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Filed under 30 min. or less, Clean Eating, Gluten-Free, Main dishes, Soups, Spring, Summer, Vegetables, Winter

Carnitas

Anybody who has dinner at my house will eventually have carnitas.

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There’s something kind of magical about carnitas.  The sweet-savory aroma as they cook is irresistible, and guests smell it as soon as they walk in:  salty, fatty pork; sweet cinnamon and orange; the smell of cumin and oregano from a pot of beans; corn tortillas frying on the stove top.  It’s welcoming, but not overwhelming.  They’re not too fancy, and each person gets to add what they want.  It’s like a grown-up taco bar. (And I love a good taco bar, believe me.)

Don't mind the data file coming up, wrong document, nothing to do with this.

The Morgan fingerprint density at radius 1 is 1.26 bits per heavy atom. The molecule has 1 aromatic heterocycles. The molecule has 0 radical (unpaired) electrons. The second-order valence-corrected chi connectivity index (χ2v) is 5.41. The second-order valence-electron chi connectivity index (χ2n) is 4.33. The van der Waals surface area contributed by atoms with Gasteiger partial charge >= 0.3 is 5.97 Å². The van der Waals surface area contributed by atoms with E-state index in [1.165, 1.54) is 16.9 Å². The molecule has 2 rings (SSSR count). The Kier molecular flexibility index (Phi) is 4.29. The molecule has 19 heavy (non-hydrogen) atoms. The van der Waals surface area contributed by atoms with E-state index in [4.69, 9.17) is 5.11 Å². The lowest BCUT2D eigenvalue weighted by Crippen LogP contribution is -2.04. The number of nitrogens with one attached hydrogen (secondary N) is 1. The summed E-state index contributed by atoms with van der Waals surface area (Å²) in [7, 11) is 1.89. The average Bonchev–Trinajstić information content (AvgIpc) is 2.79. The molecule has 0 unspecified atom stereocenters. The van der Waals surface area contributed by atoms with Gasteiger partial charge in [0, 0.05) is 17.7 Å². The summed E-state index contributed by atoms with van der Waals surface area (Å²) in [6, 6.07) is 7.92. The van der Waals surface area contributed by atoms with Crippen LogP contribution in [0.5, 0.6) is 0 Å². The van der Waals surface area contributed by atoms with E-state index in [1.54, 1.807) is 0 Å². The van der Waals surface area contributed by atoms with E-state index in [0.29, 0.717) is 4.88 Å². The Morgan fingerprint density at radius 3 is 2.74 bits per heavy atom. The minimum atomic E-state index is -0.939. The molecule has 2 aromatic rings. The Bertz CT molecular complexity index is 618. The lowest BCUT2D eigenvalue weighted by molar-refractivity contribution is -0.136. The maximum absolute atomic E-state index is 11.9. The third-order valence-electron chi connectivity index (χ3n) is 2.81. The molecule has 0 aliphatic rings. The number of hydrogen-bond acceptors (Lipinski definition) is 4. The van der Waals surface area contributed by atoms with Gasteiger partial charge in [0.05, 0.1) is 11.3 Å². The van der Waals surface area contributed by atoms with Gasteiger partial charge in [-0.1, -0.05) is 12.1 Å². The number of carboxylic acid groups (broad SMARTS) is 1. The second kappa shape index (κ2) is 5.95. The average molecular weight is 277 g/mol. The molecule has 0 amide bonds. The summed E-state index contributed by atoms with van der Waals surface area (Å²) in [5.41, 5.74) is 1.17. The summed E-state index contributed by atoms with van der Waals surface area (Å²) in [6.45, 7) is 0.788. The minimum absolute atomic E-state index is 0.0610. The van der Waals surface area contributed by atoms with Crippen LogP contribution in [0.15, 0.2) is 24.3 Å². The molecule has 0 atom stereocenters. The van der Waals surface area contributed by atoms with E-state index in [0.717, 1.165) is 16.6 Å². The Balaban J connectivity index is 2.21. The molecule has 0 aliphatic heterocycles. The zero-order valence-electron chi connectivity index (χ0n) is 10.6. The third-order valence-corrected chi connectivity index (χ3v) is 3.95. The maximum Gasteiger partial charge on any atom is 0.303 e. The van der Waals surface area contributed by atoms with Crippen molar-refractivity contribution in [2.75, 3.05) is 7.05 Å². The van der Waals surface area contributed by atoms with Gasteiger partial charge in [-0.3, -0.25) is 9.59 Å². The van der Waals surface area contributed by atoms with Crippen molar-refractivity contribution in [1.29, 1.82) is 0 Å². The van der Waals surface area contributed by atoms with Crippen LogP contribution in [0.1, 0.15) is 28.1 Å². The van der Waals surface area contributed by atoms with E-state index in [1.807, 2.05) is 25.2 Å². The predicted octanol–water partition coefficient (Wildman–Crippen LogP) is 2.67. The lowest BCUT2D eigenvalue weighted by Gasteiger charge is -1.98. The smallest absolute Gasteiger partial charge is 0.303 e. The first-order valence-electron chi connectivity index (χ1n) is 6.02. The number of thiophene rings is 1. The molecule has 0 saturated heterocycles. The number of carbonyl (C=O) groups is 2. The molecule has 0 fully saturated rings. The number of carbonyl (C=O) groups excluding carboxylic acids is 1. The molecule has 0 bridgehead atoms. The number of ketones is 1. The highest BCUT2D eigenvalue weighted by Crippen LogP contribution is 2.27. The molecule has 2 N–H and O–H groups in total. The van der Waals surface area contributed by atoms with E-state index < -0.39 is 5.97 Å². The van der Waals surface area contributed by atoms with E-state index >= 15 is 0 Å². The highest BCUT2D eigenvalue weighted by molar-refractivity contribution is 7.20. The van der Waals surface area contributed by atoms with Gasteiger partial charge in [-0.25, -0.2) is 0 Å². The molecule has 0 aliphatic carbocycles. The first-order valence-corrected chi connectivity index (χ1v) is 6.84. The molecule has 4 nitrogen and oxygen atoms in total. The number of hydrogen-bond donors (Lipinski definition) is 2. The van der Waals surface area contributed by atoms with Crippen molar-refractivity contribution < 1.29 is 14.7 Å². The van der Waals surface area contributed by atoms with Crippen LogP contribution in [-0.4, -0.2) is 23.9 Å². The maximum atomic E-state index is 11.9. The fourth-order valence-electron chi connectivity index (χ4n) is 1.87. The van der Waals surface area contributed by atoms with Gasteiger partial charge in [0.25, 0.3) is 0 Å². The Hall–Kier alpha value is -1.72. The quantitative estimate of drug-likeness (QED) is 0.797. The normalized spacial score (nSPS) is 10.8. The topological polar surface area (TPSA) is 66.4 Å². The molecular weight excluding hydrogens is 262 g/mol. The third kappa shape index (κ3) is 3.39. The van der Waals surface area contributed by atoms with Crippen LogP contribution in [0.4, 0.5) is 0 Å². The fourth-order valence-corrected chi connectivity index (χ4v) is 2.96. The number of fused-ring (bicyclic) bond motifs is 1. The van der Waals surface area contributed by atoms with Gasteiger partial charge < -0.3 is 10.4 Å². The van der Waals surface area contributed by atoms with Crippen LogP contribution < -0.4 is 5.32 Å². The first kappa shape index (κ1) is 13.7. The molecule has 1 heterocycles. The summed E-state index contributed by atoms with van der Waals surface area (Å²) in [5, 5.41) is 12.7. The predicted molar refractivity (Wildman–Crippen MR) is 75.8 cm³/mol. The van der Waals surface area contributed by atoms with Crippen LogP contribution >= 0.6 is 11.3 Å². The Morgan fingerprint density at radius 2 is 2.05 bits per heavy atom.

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The thing that puts them solidly in the “Entertaining” column is that almost all of the prep is done ahead.  The only thing you’re doing when your guests arrive is sliding them under the broiler, just above a stack of freshly-fried tortillas.   Little bowls of cilantro, queso fresco, diced onion, and avocado are already on the table.  You’ve got time to mix a couple of cocktails, pull a bowl of red cabbage slaw out of the fridge, and then dinner is served.